The construction of the General Hospital was proposed in 1831 by a meeting of Whigs and Non-conformists who believed that they were being discriminated against by local Tories and the Church of England, who ran the Bristol Infirmary, established in 1735. Clearly they had considerable support, for in the next year three houses, Nos. 12, 13 & 14 Guinea Street were purchased and in them the hospital was established in 1832 with 20 beds.
The General Hospital was clearly meeting a demand, for in 1858 work began on the buildings you see now. The land had become available on the closure of Acraman’s Ironworks. The date of the original founding (1832) is the one inscribed on the outside of the octagonal tower facing Bathurst Basin. The nurses accommodation, designed by Henry Crisp and Sir George Oatley, was completed in 1895 and extended in 1907.
No NHS in those days and the Bristol General Hospital required money to support it. Accordingly, the building incorporated warehouse storage capacity in the basement. What could be more suitable, after all the building was on a busy dockside? The entrances to the warehousing can be seen as a line of semi-circular arches on Lower Guinea Street (now occupied by Casamia and Paco Pasta).
The ground between the hospital and New Cut was, for many years, used to grow food, another aid to self-sufficiency. In the 1930s this area became the site for a new outpatients department the construction of which in reinforced concrete was in marked contrast to the remainder of the now-listed building.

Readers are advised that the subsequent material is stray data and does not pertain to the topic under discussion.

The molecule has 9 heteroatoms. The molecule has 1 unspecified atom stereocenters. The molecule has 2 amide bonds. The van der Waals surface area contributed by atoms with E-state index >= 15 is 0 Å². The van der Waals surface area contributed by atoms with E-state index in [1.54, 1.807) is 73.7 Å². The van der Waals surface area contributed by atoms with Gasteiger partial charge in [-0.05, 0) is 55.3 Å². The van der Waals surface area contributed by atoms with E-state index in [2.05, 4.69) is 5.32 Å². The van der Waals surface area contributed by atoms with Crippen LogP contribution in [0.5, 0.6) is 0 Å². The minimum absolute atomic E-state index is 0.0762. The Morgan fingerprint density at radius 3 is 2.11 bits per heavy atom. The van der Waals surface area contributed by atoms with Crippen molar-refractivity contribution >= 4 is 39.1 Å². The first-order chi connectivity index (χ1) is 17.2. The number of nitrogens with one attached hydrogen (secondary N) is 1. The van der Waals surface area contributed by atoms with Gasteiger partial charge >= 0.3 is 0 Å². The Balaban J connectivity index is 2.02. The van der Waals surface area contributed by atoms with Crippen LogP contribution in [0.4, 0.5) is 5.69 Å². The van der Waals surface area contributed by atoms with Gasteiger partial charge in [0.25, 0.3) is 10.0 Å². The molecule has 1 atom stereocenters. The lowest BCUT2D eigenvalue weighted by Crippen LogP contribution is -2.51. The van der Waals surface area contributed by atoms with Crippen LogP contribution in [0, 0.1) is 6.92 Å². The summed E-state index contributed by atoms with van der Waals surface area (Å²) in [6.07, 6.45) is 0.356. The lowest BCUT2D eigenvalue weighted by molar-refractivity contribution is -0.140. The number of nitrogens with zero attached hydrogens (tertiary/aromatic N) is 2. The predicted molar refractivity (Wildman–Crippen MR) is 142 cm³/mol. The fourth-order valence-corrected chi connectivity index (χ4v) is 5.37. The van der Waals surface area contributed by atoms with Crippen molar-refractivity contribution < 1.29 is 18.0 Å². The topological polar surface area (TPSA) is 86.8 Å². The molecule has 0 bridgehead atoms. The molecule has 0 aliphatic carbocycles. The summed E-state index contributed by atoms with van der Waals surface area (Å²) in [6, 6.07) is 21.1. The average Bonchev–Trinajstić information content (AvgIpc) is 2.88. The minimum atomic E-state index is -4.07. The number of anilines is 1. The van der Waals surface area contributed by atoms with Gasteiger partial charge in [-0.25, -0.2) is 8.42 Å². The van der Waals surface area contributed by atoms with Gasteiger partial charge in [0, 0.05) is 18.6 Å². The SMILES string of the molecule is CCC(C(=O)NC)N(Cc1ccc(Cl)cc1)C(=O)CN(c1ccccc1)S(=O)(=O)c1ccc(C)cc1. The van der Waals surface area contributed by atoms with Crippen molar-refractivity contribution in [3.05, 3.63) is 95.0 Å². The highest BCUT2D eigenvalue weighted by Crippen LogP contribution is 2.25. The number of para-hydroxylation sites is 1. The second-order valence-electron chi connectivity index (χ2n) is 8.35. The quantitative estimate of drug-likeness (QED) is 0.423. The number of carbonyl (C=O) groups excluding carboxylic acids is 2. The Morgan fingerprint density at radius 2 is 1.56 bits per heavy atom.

The hospital was quite badly damaged during the wartime bombing of Bristol, losing its top floor on Lower Guinea Street and its ogee dome. Although for much of the post-war period the hospital continued to be one of the main providers of clinical services to the Bristol and North Somerset area, in later years it became a specialist rehabilitation hospital. In 2008, the hospital was used as the filming location for the BBC Three drama series Being Human, which was broadcast in early 2009.
After services moved to the Bristol Royal Infirmary and to the new South Bristol Community Hospital, the hospital closed on 4 April 2012. In their conversion of Bristol General Hospital to today’s ‘General’, City and Country have preserved the building’s façade and re-built the roof and tower which had been removed due to war-time bomb damage.
[From Gordon Faulkner’s article written for the Merchants Landing website.]